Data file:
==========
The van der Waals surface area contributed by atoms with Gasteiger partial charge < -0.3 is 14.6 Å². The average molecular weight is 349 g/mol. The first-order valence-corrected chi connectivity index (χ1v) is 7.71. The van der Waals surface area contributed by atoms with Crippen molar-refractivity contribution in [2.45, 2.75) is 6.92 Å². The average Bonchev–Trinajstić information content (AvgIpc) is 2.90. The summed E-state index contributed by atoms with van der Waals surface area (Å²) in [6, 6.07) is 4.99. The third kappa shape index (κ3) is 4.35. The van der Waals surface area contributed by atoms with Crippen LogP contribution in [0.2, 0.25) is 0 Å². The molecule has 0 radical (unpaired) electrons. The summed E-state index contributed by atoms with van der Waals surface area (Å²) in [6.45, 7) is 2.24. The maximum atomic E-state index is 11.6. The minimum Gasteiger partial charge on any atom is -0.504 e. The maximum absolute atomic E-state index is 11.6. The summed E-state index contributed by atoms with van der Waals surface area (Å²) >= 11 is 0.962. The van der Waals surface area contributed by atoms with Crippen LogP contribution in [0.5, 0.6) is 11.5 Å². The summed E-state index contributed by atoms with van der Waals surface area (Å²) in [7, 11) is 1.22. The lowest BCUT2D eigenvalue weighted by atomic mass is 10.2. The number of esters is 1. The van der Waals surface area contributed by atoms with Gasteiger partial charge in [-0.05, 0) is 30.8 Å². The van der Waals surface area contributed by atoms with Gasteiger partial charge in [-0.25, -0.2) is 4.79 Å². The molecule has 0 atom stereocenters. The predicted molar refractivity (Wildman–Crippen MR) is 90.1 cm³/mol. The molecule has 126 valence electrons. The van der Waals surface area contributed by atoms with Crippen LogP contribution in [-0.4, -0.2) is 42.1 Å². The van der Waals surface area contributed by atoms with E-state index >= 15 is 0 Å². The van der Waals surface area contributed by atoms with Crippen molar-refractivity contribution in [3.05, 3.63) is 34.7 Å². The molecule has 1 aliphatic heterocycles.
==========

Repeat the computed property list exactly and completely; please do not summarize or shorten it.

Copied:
The van der Waals surface area contributed by atoms with Gasteiger partial charge < -0.3 is 14.6 Å². The average molecular weight is 349 g/mol. The first-order valence-corrected chi connectivity index (χ1v) is 7.71. The van der Waals surface area contributed by atoms with Crippen molar-refractivity contribution in [2.45, 2.75) is 6.92 Å². The average Bonchev–Trinajstić information content (AvgIpc) is 2.90. The summed E-state index contributed by atoms with van der Waals surface area (Å²) in [6, 6.07) is 4.99. The third kappa shape index (κ3) is 4.35. The van der Waals surface area contributed by atoms with Crippen LogP contribution in [0.2, 0.25) is 0 Å². The molecule has 0 radical (unpaired) electrons. The summed E-state index contributed by atoms with van der Waals surface area (Å²) in [6.45, 7) is 2.24. The maximum atomic E-state index is 11.6. The minimum Gasteiger partial charge on any atom is -0.504 e. The maximum absolute atomic E-state index is 11.6. The summed E-state index contributed by atoms with van der Waals surface area (Å²) >= 11 is 0.962. The van der Waals surface area contributed by atoms with Crippen LogP contribution in [0.5, 0.6) is 11.5 Å². The summed E-state index contributed by atoms with van der Waals surface area (Å²) in [7, 11) is 1.22. The lowest BCUT2D eigenvalue weighted by atomic mass is 10.2. The number of esters is 1. The van der Waals surface area contributed by atoms with Gasteiger partial charge in [-0.05, 0) is 30.8 Å². The van der Waals surface area contributed by atoms with Gasteiger partial charge in [-0.25, -0.2) is 4.79 Å². The molecule has 0 atom stereocenters. The predicted molar refractivity (Wildman–Crippen MR) is 90.1 cm³/mol. The molecule has 126 valence electrons. The van der Waals surface area contributed by atoms with Crippen LogP contribution in [-0.4, -0.2) is 42.1 Å². The van der Waals surface area contributed by atoms with E-state index >= 15 is 0 Å². The van der Waals surface area contributed by atoms with Crippen molar-refractivity contribution in [3.05, 3.63) is 34.7 Å². The molecule has 1 aliphatic heterocycles.